I first began work on my “Explosion” series in 2004. I’ve always been interested in the relationship between the real and the imagined, and I’ve noticed how eyewitnesses to extreme events with fires and explosions refer to them as “filmic” or “like a movie,” because they’re used to seeing these events so often in action films.
Through an earlier series, I’d made a police contact who knew that I was interested in pyrotechnics and simulated environments, and who referred me to the Fire Services College in Gloucestershire, England. Its p.r. manager was willing to make me an artist-in-residence.
I had access to many facilities, but what interested me most was the Burn Unit. For forensic training exercises, shipping containers are set-dressed as domestic interiors or offices, and then burned down to ash. Trainees have to rake through the ashes and work out the cause of the fire, with the help of other evidence given by training officers.
For the set pictured here, “House Fire,” the scenario the officers had come up with was that children were home alone, playing with matches, and trying to get fire to come out of a toy dragon’s mouth.
For the burn exercises I could attend, I had only about 5 minutes to set up my camera and 5 minutes to take photographs, and I had to be very patient and adaptive. I couldn’t move props around or direct the action, and often I had unworkable compositions.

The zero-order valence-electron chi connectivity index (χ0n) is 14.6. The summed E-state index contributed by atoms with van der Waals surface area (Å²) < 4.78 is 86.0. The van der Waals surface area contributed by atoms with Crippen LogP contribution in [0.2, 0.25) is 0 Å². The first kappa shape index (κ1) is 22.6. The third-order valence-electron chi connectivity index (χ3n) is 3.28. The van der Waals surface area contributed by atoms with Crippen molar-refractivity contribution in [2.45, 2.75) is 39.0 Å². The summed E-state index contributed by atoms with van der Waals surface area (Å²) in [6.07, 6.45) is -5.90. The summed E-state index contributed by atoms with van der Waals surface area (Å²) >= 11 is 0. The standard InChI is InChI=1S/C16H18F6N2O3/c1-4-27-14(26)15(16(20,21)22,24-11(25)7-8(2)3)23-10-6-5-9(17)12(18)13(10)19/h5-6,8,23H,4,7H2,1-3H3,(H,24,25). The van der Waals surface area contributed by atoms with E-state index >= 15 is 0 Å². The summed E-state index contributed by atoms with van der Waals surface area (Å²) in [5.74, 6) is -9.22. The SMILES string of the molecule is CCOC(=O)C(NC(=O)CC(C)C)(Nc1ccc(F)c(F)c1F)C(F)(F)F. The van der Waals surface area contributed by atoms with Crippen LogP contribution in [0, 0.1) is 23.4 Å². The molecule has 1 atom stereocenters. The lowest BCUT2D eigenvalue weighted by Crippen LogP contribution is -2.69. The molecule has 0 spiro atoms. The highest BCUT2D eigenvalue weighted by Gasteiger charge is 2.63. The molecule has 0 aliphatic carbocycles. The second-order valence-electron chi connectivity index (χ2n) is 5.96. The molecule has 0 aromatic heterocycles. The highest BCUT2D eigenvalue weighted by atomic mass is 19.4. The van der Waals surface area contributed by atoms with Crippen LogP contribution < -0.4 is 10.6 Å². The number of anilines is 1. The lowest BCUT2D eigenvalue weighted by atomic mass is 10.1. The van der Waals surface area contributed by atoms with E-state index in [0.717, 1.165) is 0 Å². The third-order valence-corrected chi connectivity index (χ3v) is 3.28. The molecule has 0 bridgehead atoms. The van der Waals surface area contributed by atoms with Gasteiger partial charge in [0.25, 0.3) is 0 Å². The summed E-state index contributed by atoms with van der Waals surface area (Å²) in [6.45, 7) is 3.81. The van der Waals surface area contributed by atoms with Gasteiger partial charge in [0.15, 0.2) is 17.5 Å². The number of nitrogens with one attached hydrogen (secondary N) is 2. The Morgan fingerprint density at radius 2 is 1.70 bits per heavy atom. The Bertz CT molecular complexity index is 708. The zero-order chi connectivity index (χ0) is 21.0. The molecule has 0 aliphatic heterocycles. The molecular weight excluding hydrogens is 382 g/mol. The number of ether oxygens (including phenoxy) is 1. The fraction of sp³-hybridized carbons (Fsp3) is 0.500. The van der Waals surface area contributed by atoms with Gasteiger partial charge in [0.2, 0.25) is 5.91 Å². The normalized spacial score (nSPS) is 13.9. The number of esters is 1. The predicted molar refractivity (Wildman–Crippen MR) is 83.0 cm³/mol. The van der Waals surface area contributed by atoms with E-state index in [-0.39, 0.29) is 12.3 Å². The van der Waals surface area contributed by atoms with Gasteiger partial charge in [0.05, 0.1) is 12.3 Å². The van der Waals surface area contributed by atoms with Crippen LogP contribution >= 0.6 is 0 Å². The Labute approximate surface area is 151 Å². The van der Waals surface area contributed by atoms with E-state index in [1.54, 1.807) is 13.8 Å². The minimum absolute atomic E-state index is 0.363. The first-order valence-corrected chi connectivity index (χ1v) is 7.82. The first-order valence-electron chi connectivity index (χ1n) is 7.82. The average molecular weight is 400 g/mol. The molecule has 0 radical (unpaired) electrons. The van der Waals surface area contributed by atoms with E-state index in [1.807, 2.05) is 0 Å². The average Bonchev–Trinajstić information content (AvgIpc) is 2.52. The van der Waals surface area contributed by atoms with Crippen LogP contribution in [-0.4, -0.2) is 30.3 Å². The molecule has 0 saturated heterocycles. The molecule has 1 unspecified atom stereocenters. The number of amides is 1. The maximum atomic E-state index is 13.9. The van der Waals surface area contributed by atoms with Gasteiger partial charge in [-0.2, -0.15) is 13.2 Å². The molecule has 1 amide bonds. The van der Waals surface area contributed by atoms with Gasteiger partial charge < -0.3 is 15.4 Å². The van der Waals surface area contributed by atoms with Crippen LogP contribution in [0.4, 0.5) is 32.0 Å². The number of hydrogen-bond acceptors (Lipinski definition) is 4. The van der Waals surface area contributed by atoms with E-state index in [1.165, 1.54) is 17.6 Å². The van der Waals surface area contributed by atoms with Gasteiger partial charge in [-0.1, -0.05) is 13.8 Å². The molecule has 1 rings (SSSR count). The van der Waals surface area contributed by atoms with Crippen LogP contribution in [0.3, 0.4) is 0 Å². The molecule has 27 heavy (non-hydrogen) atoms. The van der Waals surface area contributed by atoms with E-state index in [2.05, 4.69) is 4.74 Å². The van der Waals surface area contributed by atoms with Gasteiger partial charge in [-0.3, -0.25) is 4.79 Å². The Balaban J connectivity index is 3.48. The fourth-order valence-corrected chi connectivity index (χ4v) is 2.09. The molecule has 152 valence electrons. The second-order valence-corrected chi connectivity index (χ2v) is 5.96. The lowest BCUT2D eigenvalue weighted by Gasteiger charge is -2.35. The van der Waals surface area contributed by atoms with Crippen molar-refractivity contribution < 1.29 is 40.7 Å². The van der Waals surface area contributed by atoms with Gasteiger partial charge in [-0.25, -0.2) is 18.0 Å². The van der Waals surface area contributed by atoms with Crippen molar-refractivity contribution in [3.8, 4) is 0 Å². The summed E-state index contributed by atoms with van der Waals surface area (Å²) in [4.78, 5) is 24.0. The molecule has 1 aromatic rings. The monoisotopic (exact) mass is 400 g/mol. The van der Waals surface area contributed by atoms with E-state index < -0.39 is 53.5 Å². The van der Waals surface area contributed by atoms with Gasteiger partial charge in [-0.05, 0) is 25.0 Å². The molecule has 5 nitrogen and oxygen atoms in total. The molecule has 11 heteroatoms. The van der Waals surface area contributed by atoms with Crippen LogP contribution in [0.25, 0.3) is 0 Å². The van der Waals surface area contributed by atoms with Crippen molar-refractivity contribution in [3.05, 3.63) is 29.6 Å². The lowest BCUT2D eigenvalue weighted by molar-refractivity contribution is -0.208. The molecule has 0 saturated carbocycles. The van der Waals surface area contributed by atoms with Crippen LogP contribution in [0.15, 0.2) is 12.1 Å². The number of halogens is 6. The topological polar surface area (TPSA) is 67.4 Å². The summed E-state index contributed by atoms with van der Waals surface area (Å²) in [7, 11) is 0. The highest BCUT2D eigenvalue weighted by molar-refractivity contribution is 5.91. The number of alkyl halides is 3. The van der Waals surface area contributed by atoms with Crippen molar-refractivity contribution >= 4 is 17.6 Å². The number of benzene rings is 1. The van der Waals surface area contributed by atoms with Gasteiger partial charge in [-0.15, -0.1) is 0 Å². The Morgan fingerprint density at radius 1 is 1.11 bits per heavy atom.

“House Fire” was one of the more successful situations because I had space to work with framing and composing. I was standing just inside of the shipping container, with my Mamiya RZ loaded with Kodak Portra 400NC, a portable flash on a stand, and a small softbox for fill flash, speedily shooting until the smoke levels grew too high. This was the last shot I took before I made a quick exit with my equipment.
This series was later included in my book, Explosions, Fires, and Public Order (Aperture, 2010), along with other photos I’ve taken of related simulated crisis environments. In terms of genre, the photos are documentary, but they’re documenting a representation of another reality, which makes it more interesting. You feel like you’re witnessing something dramatic, but what you’re seeing is very controlled.
Sarah Pickering is an exhibiting photographer based in London, England. See more of her work at www.sarahpickering.co.uk.